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The trend of measles in Afghanistan
Supplement article - Supplement | Volume 33 (1): 7. 15 May 2019 | 10.11604/pamj.supp.2019.33.1.18660

The trend of measles in Afghanistan

Homeira Nishat, Iqbal Aman, Farahnaz Ibrahimi, Ajmal Zahed, Yousef Khader, Malak A Shaheen

Corresponding author: Homeira Nishat, Afghanistan National Public Health Institute (ANPHI)/MOPH, Afghanistan

Received: 12 Mar 2019 - Accepted: 08 May 2019 - Published: 15 May 2019

Domain: Infectious diseases epidemiology

Keywords: Measles, outbreak, Afghanistan

This articles is published as part of the supplement Case Studies for Public Health in the Eastern Mediterranean Region - 2019, commissioned by Yousef S Khader (

©Homeira Nishat et al. Pan African Medical Journal (ISSN: 1937-8688). This is an Open Access article distributed under the terms of the Creative Commons Attribution International 4.0 License (, which permits unrestricted use, distribution, and reproduction in any medium, provided the original work is properly cited.

Cite this article: Homeira Nishat et al. The trend of measles in Afghanistan. Pan African Medical Journal. 2019;33(1):7. [doi: 10.11604/pamj.supp.2019.33.1.18660]

Available online at:

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The trend of measles in Afghanistan

The trend of measles in Afghanistan

Homeira Nishat1,&, Iqbal Aman1, Farahnaz Ibrahimi1, Ajmal Zahed1, Yousef Khader2, Malak A Shaheen3


1Afghanistan National Public Health Institute (ANPHI)/MOPH, Afghanistan, 2Jordan University of Science and Technology, Jordan, 3Ain Shams University, Egypt



&Corresponding author
Homeira Nishat, Afghanistan National Public Health Institute (ANPHI)/MOPH, Afghanistan




Measles is a highly contagious disease-prone vaccine-preventable disease characterized by a maculopapular rash. It continues to be a common and sometimes fatal disease in developing countries. In Afghanistan, it causes many outbreaks in areas with low vaccine coverage. Measles itself is one of the leading causes of death among young children, even though a safe and cost-effective vaccine is available. In July 2018, the Ministry of Public Health reported 198 outbreaks and 6654 confirmed measles cases. The cause of the increasing number of outbreaks and cases is low immunization coverage and poor public health services. This case study helps to teach students to analyze surveillance data, critically appraise epidemic report and assess the epidemic contingency plan. It is designed for the training of basic level field epidemiology trainees or any other health care workers working in outbreaks of measles and other public health-related fields. It can be administered in 2-3 hours.



How to use this case study    Down

General instructions: this case study should be used as adjunct training material for novice epidemiology trainees to reinforce the concepts taught in prior lectures. The case study is ideally taught by a facilitator in groups of about 20 participants. Participants are to take turns reading the case study, usually a paragraph per student. The facilitator guides the discussion on possible responses to questions. The facilitator may make use of flip charts to illustrate certain points. Additional instructor’s notes for facilitation are coupled with each question in the instructor’s guide to aid facilitation.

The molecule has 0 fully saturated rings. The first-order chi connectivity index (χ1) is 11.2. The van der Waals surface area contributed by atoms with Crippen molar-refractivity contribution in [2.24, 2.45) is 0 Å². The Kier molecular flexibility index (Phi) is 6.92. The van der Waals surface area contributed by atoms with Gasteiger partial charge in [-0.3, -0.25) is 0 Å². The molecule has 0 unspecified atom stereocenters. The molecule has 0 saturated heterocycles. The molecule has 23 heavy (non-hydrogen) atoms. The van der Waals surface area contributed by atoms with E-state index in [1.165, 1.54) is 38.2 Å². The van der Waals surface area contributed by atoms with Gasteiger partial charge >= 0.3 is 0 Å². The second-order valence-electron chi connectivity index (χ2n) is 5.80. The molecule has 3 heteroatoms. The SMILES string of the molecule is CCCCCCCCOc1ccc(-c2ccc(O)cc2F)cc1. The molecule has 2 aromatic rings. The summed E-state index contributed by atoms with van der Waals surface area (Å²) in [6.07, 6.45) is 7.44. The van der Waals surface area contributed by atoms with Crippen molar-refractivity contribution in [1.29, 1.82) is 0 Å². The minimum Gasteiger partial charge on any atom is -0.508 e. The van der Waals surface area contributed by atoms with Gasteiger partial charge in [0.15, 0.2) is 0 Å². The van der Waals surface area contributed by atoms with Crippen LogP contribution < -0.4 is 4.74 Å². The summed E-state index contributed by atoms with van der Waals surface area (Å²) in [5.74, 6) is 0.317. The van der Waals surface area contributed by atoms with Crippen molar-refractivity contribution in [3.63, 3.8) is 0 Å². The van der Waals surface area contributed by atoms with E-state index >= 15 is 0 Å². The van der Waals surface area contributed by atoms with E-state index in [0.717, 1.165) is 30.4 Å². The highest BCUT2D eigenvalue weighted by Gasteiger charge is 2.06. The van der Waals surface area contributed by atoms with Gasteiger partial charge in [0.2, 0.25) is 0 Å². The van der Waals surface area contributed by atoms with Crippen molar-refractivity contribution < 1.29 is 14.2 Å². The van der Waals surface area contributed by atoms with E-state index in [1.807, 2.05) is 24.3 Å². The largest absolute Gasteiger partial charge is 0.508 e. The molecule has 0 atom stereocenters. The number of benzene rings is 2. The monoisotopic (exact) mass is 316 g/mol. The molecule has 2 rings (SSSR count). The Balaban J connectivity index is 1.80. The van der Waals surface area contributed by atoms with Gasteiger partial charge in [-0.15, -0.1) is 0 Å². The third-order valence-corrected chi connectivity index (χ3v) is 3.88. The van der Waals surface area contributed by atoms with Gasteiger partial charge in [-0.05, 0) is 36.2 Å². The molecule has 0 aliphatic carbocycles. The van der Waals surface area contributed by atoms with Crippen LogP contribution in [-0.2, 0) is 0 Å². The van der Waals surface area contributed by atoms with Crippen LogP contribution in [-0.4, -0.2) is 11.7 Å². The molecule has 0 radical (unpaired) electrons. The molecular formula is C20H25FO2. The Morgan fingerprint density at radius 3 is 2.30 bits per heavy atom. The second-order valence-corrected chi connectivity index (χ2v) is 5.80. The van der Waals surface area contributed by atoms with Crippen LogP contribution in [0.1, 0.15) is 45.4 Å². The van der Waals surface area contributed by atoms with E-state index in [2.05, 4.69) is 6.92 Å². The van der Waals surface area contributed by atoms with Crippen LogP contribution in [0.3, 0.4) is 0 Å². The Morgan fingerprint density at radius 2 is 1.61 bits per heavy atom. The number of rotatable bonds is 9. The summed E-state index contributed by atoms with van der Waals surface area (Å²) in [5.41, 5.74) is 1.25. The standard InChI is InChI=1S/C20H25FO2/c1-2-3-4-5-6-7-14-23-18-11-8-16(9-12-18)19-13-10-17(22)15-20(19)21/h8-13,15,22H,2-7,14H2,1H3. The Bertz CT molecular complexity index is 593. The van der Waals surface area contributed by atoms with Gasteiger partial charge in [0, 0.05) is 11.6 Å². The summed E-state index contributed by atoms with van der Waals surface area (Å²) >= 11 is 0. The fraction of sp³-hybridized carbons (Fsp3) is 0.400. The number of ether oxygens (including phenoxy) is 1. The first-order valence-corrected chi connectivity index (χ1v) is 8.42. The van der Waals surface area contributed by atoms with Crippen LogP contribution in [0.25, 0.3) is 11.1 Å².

Audience: this case study was developed for novice field epidemiology students. These participants are commonly health care workers working in the county departments of health whose background may be as medical doctors, nurses, environmental health officers or laboratory scientists who work in public health-related fields. Most have a health science or biology background.


Prerequisites: before using this case study, participants should have received lectures on disease surveillance and outbreak investigation.


Materials needed: Flash drive, flip charts, markers, computers with MS Excel


Level of training and associated public health activity: Novice – public health surveillance


Time required: 2-3 hours


Language: English



Case study material Up    Down

  • Download the case study student guide
  • Request the case study facilitator guide



Competing interest Up    Down

The authors declare no competing interests.



Acknowledgement Up    Down

Authors would like to acknowledge The Eastern Mediterranean Public Health Network (EMPHNET) for their technical support. We also acknowledge surveillance system and Ministry of public Health, Afghanistan for allowing us to use the data for this case study.



References Up    Down

  1. Centers for Disease Control and Prevention. Measles Vaccination. Accessed on 24 March 2019.

  2. Moss WJ. Measles. Lancet. 2017 Dec 2;390(10111):2490-2502. PubMed































The trend of measles in Afghanistan


The trend of measles in Afghanistan


The trend of measles in Afghanistan

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